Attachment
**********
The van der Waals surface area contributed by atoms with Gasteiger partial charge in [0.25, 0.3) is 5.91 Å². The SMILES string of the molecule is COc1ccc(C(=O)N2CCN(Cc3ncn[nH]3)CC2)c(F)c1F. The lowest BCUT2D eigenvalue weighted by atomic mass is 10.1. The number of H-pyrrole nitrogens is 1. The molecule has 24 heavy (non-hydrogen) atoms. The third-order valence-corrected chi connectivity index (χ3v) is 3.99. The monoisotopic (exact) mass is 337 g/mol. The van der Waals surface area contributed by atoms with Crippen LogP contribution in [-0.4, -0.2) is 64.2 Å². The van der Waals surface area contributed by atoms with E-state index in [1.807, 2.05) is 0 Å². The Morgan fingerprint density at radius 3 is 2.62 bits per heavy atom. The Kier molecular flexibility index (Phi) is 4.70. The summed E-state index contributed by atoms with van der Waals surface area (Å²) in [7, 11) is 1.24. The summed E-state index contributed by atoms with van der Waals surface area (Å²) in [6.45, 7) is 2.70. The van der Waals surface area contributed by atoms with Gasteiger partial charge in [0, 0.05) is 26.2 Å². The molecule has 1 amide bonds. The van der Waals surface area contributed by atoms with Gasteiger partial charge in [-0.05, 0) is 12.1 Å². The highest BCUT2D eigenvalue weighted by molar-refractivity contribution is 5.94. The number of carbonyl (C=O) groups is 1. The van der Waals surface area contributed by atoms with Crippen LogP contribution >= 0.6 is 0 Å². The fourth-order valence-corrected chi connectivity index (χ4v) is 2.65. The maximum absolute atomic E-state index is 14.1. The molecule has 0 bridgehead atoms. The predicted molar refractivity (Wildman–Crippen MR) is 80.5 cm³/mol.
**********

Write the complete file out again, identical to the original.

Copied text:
The van der Waals surface area contributed by atoms with Gasteiger partial charge in [0.25, 0.3) is 5.91 Å². The SMILES string of the molecule is COc1ccc(C(=O)N2CCN(Cc3ncn[nH]3)CC2)c(F)c1F. The lowest BCUT2D eigenvalue weighted by atomic mass is 10.1. The number of H-pyrrole nitrogens is 1. The molecule has 24 heavy (non-hydrogen) atoms. The third-order valence-corrected chi connectivity index (χ3v) is 3.99. The monoisotopic (exact) mass is 337 g/mol. The van der Waals surface area contributed by atoms with Crippen LogP contribution in [-0.4, -0.2) is 64.2 Å². The van der Waals surface area contributed by atoms with E-state index in [1.807, 2.05) is 0 Å². The Morgan fingerprint density at radius 3 is 2.62 bits per heavy atom. The Kier molecular flexibility index (Phi) is 4.70. The summed E-state index contributed by atoms with van der Waals surface area (Å²) in [7, 11) is 1.24. The summed E-state index contributed by atoms with van der Waals surface area (Å²) in [6.45, 7) is 2.70. The van der Waals surface area contributed by atoms with Gasteiger partial charge in [0, 0.05) is 26.2 Å². The molecule has 1 amide bonds. The van der Waals surface area contributed by atoms with Gasteiger partial charge in [-0.05, 0) is 12.1 Å². The highest BCUT2D eigenvalue weighted by molar-refractivity contribution is 5.94. The number of carbonyl (C=O) groups is 1. The van der Waals surface area contributed by atoms with Crippen LogP contribution >= 0.6 is 0 Å². The fourth-order valence-corrected chi connectivity index (χ4v) is 2.65. The maximum absolute atomic E-state index is 14.1. The molecule has 0 bridgehead atoms. The predicted molar refractivity (Wildman–Crippen MR) is 80.5 cm³/mol.